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There might be some clues from "Standard Voting Power Indexes Do Not Work: An Empirical Analysis" that claims population^0.9 is closer to US political reality, However a major critique of this, is that the American political system is not as diverse as the European system.

  1. "non-monetary market mechanisms" sounds like a good idea, but not necessarily something one can quantify and experiment with.
  2. John Gottman's idea of 5 positive responses per 1 negative response (healthy bound being between 0.8:1 to 20:1) as a sweet spot is somewhat useful.
  3. If one were to not rely on an organ-like structure, the number of connections per person can become overwhelming or inefficient.
  4. Fair assessment
  5. The fluidity is one thing, but the strength of the connections implies somewhat the utility of the collective, bigger unoptimized crowds lead to more burdens.

Some questions regarding Personality: If IQ (often a sub-in for Openness), Conscientiousness and Agreeableness are often more likely to be closer to genetics, what about Extraversion and Emotional Stability? Those two effect organizational efficiency (similar to Agreeableness).

Also, the nature vs nurture debate table did not include anything on sexual selection (age of sexual debut, sexual activity, mating vs parenting effort), which can affect multi-generational planning. Some postulated that fraternal birth order and birth control use can mutate one's personality, leading to more varied results.

Measure their Dark Factors, and see how much are made from exploiting others without proper education (the hustlers). Dark Factors are a way of determining coercion and selfishness.

Individuals and corporations becoming wealthy via exploitation of captive markets.

Can we also factor in Dark Core (or Dark Triad Traits) for the divergence between income distribution (what happens) and social value distribution (what is expected)?

This might suggest Dark Triad traits being the main factor of wealth siphoning (selfishness and coercion) rather than wealth creation. But at the same time it reaffirmed that IQ is worth what it is worth.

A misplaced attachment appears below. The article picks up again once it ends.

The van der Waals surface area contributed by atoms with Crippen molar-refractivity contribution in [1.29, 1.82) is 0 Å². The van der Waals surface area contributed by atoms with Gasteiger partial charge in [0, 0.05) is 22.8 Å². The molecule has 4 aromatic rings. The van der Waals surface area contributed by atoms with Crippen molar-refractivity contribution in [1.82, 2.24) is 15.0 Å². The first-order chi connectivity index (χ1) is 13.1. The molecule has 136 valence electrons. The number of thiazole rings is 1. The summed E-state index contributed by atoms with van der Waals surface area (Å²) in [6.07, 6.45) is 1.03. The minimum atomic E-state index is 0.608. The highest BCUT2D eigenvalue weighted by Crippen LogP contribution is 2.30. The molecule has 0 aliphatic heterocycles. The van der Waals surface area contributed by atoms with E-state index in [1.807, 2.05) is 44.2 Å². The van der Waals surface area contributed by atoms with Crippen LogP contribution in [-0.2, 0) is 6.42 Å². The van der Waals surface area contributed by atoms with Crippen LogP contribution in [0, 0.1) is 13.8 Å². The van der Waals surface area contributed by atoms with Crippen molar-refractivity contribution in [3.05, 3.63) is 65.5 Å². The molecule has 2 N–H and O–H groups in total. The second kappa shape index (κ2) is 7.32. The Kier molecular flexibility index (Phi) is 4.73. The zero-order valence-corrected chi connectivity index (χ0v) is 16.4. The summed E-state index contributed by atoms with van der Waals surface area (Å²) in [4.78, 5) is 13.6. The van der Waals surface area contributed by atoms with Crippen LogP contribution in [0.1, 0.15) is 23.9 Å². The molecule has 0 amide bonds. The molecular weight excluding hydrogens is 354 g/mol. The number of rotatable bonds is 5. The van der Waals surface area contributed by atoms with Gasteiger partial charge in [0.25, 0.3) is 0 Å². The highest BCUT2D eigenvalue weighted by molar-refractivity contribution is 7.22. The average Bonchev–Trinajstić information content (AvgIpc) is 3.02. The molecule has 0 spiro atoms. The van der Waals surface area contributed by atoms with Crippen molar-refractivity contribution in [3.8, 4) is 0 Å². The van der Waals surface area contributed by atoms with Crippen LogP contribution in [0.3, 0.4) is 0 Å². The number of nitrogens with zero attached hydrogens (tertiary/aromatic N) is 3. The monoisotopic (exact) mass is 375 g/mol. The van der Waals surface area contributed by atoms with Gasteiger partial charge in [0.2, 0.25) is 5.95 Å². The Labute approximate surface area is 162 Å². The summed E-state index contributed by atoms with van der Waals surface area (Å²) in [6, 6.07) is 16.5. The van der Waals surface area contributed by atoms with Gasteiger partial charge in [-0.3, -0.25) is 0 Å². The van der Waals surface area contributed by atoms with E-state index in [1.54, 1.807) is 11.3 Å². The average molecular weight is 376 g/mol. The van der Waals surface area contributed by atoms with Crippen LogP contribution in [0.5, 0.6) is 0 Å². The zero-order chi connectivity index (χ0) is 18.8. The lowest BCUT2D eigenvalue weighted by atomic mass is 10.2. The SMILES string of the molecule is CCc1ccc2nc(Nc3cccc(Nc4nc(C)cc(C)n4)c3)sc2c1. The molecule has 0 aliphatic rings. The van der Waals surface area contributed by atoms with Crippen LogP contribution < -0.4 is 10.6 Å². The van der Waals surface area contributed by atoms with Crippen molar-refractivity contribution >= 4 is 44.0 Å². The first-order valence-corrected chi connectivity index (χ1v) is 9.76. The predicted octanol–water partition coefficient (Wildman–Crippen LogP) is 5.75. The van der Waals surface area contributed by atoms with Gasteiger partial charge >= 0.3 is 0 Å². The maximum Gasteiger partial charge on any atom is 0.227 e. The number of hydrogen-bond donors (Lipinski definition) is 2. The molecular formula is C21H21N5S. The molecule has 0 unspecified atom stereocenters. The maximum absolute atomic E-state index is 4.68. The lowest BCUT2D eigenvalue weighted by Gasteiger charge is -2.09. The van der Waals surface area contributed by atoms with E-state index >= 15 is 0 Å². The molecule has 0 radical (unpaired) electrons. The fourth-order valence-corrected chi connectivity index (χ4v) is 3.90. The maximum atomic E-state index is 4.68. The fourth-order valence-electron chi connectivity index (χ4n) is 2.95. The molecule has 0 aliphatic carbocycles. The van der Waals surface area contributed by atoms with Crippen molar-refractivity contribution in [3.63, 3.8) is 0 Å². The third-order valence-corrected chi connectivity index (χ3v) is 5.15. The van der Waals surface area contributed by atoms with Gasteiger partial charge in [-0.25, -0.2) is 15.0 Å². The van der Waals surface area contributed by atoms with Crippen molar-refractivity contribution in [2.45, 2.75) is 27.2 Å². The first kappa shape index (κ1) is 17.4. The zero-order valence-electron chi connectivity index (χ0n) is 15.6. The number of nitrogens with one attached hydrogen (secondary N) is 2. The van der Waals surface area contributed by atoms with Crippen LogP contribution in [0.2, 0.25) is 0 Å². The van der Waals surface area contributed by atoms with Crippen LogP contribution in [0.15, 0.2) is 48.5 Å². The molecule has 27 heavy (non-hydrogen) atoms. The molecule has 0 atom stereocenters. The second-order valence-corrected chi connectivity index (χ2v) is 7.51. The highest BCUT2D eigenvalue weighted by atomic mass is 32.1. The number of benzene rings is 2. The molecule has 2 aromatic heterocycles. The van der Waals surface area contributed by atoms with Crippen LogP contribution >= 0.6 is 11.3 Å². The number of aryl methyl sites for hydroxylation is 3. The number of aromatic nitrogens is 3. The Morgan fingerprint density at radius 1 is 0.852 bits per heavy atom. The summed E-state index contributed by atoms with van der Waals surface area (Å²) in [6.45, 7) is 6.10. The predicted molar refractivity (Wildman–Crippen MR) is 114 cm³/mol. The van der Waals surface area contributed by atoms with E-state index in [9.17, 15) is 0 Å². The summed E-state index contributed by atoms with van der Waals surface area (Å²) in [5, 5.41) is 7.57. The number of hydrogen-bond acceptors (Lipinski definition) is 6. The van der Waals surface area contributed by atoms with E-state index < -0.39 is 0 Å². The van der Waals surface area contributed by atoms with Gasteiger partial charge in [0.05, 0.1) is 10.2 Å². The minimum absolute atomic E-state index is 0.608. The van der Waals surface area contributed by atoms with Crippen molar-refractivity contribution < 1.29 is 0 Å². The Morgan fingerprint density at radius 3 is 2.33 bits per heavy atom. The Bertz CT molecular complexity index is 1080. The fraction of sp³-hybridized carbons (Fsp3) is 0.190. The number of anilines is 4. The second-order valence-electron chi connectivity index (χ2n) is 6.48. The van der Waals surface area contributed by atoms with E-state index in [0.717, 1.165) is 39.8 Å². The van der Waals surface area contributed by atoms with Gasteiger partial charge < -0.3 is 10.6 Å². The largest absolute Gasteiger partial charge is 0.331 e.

Here are some questions to note against "networks of trust":

  1. How does one increase the value of the persons entering the network (through referrals) over interaction and "training"? How does the network extract (or scale) value from people who are in the network?
  2. Are tit-for-tat too strict as feedback? Should it be tit-for-two-tat or two-tit-for-tat? What is the optimal positive-to-negative ratio? Would it be based on John Gottman's "Magic Ratio"?
  3. Are modular sub clusters made as "organs" of a bigger network, thus having divergent utilities, trusts and needs? How can overlapping community detection work?
  4. Would small-world, rich-club-like structures, and critical social conduits create trust network power imbalances?
  5. Can reducing connection strength or quantity of a person's surrounding bonds increase their efficiency? How can it be optimized based on Dunbar's Numbers?

Here is the rub against PageRank: EigenCenter, bridging centrality and other indices exists for alternative characteristics. All the web needs to do, is simply render the search engine task into a multi-objective optimization problem. Those that are popular vs those that are comparative vs those that are derivative. Attempts at optimizing the three major mode of creative operation (copy, transform, and combine) are hard but more realistic.